Blockchain has been “storming” the industries worldwide and empowering the Fintech sector to achieve more. Have a look at what blockchain already did here!
The word “blockchain” has been circulating in the tech world for a while now. It is sort of a buzzword that points out to something significant and, by all means, blockchain is worthy of attention. But, what does “blockchain” mean? What does it do? And, most importantly, where? The answers to these and the other questions can be found in this article. Let’s start!
If we divide blockchain into two words – “block” and “chain”, its meaning will become much clearer. Here, “block/blocks” stand for individual records, and “chain” denotes a single list that links these blocks together. Blockchain is used as a means of recording cryptocurrency (i.e. Bitcoins, Ether, Litecoin) transactions, but it also has other applications. Each transaction of a kind belongs to blockchain and numerous computers (nodes) on the internet validate it. These all-monitoring computers that look out for blockchain transactions are also called peer-to-peer networks. Being decentralized, this system works precisely and never adds invalid transaction blocks to the chain. Every fresh block added to the previous one is generated from its preceding block by cryptographic hash. The latter is an algorithm that takes credentials (the input) and produces the encrypted text (output) of a fixed-size. The very encrypted text is called “a hash”. This process makes the chain complete without breaking it and ensures every block of the chain is recorded continuously. Besides, it is hard to change all the past blockchain transactions as it requires changing all the following ones first. The functioning of blockchain makes it a die-hard system with blocks protecting one another constantly.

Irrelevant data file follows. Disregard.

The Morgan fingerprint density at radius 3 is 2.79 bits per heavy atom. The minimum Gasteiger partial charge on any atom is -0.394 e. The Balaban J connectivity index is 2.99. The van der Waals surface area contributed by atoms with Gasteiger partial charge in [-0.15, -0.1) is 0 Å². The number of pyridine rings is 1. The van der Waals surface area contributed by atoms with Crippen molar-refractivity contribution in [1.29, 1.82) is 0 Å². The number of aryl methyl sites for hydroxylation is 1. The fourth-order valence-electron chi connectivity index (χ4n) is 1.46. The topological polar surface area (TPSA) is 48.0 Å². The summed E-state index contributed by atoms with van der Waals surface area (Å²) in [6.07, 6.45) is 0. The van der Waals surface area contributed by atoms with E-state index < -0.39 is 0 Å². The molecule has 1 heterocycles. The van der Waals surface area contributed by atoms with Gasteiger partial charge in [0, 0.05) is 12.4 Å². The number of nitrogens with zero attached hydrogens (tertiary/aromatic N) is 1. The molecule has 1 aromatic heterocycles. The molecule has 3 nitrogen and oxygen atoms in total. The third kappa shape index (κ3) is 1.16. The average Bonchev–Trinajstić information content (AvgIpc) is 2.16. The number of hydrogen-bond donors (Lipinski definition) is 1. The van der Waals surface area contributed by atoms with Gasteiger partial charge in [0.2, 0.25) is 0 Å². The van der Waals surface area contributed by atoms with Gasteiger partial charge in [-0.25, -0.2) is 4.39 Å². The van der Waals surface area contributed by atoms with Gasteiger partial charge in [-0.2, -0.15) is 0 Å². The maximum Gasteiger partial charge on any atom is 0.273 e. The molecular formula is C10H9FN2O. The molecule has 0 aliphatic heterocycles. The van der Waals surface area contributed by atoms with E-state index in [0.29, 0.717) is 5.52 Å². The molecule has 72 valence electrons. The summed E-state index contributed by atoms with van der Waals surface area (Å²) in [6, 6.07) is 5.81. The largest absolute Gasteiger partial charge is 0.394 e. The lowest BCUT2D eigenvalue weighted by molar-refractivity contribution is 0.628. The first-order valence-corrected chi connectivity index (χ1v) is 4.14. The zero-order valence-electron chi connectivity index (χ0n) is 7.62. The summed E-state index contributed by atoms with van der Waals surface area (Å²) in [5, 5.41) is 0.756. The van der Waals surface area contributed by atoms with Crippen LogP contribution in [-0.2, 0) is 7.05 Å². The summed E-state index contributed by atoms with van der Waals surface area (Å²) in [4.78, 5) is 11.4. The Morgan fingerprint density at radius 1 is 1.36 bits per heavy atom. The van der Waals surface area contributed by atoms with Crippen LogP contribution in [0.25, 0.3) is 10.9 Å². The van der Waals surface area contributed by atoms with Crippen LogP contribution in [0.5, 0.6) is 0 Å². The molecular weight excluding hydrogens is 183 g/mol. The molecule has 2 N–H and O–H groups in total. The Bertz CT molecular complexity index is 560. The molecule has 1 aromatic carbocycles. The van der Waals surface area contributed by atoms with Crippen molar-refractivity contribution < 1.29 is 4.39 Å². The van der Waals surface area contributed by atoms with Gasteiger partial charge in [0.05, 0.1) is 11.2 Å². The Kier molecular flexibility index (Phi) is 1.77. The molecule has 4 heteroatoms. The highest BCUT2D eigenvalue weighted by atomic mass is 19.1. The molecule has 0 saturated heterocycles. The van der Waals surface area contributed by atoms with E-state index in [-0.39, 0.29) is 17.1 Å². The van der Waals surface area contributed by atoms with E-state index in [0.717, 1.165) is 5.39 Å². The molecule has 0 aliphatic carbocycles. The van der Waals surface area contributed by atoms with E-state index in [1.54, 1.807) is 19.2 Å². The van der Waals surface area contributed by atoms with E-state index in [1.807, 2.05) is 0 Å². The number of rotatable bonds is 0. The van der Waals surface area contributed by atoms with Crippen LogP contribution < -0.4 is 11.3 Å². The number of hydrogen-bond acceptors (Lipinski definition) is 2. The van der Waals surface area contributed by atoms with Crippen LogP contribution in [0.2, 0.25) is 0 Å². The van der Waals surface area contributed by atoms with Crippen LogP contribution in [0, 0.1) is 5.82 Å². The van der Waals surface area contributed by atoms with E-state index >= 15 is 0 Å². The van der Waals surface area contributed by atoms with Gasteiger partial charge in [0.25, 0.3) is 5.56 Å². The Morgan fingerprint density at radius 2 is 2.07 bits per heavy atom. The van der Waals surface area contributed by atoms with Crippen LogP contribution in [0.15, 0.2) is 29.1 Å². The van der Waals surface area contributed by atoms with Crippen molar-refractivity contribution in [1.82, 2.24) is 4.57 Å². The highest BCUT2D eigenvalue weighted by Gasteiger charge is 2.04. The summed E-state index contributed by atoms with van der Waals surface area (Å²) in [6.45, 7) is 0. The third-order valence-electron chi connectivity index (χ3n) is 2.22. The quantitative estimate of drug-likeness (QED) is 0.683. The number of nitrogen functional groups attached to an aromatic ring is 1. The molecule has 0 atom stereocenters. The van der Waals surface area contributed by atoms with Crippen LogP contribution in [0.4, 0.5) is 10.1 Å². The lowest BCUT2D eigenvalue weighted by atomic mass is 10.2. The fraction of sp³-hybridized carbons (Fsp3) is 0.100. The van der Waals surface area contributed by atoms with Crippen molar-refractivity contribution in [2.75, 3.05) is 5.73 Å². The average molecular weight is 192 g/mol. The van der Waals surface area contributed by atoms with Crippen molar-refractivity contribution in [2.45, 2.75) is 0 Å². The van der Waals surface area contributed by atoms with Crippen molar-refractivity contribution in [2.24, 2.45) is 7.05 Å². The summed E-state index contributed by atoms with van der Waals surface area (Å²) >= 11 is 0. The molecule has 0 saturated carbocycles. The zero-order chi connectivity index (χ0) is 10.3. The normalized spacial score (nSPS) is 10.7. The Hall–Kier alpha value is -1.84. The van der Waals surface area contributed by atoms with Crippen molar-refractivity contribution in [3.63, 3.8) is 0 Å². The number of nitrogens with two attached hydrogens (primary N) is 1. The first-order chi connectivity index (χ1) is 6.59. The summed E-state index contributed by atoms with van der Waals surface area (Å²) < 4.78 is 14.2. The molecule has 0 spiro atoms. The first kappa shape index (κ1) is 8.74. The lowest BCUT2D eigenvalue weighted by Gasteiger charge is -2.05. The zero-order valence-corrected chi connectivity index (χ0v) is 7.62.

Types of Blockchain
Generally, blockchain use cases in banking (and not only in banking) have three different types. These are:
In a public blockchain, there are two most common implementations – Bitcoin and Ether cryptocurrencies. Anyone, who has a decent internet connection can access these cryptocurrencies as easy as pie and validate transactions online being just like a node. So, public blockchain has the following benefits:
- transactions are public, but users stay anonymous
- provides decentralization and becomes a great asset
- the ledger is completely transparent
- secure, of high speed, cost-saving in comparison to the other accounting systems in the fintech industry
However, it is rather costly and not as fast as it can perform on a private chain.
A private blockchain belongs only to one party. It takes part in database management, content management in the company, and auditing. For example, there are such platforms as MultiChain and Eris, which have cryptographic verification and are centralized. Here, the nodes are preliminary determined. Private blockchain has the following benefits: